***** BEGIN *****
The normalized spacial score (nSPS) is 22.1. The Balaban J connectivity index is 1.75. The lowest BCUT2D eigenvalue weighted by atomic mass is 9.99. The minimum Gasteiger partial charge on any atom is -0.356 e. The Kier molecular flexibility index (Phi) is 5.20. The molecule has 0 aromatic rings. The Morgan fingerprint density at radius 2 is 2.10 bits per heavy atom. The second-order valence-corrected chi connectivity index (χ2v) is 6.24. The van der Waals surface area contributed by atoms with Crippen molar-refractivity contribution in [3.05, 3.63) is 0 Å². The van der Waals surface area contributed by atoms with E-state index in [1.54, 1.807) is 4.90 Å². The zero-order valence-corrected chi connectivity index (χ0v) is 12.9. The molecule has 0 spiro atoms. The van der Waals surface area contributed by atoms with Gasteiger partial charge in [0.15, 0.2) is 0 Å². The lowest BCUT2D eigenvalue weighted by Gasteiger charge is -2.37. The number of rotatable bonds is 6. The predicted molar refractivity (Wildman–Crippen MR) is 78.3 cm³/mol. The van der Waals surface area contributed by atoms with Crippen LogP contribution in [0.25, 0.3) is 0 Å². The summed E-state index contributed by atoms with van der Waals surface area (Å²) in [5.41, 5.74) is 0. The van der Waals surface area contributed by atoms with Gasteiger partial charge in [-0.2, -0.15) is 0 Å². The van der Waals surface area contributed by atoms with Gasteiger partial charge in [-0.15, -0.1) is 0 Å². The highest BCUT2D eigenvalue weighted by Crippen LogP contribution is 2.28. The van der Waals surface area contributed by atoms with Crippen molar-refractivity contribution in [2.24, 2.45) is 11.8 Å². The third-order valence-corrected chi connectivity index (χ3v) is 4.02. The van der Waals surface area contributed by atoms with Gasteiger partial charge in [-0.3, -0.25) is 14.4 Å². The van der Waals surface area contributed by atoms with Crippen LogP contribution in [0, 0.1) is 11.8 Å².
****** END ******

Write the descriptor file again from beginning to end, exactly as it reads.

The normalized spacial score (nSPS) is 22.1. The Balaban J connectivity index is 1.75. The lowest BCUT2D eigenvalue weighted by atomic mass is 9.99. The minimum Gasteiger partial charge on any atom is -0.356 e. The Kier molecular flexibility index (Phi) is 5.20. The molecule has 0 aromatic rings. The Morgan fingerprint density at radius 2 is 2.10 bits per heavy atom. The second-order valence-corrected chi connectivity index (χ2v) is 6.24. The van der Waals surface area contributed by atoms with Crippen molar-refractivity contribution in [3.05, 3.63) is 0 Å². The van der Waals surface area contributed by atoms with E-state index in [1.54, 1.807) is 4.90 Å². The zero-order valence-corrected chi connectivity index (χ0v) is 12.9. The molecule has 0 spiro atoms. The van der Waals surface area contributed by atoms with Gasteiger partial charge in [0.15, 0.2) is 0 Å². The lowest BCUT2D eigenvalue weighted by Gasteiger charge is -2.37. The number of rotatable bonds is 6. The predicted molar refractivity (Wildman–Crippen MR) is 78.3 cm³/mol. The van der Waals surface area contributed by atoms with Crippen LogP contribution in [0.25, 0.3) is 0 Å². The summed E-state index contributed by atoms with van der Waals surface area (Å²) in [5.41, 5.74) is 0. The van der Waals surface area contributed by atoms with Gasteiger partial charge in [-0.2, -0.15) is 0 Å². The van der Waals surface area contributed by atoms with Gasteiger partial charge in [-0.15, -0.1) is 0 Å². The highest BCUT2D eigenvalue weighted by Crippen LogP contribution is 2.28. The van der Waals surface area contributed by atoms with Crippen molar-refractivity contribution in [2.24, 2.45) is 11.8 Å². The third-order valence-corrected chi connectivity index (χ3v) is 4.02. The van der Waals surface area contributed by atoms with Gasteiger partial charge in [-0.3, -0.25) is 14.4 Å². The van der Waals surface area contributed by atoms with Crippen LogP contribution in [0, 0.1) is 11.8 Å².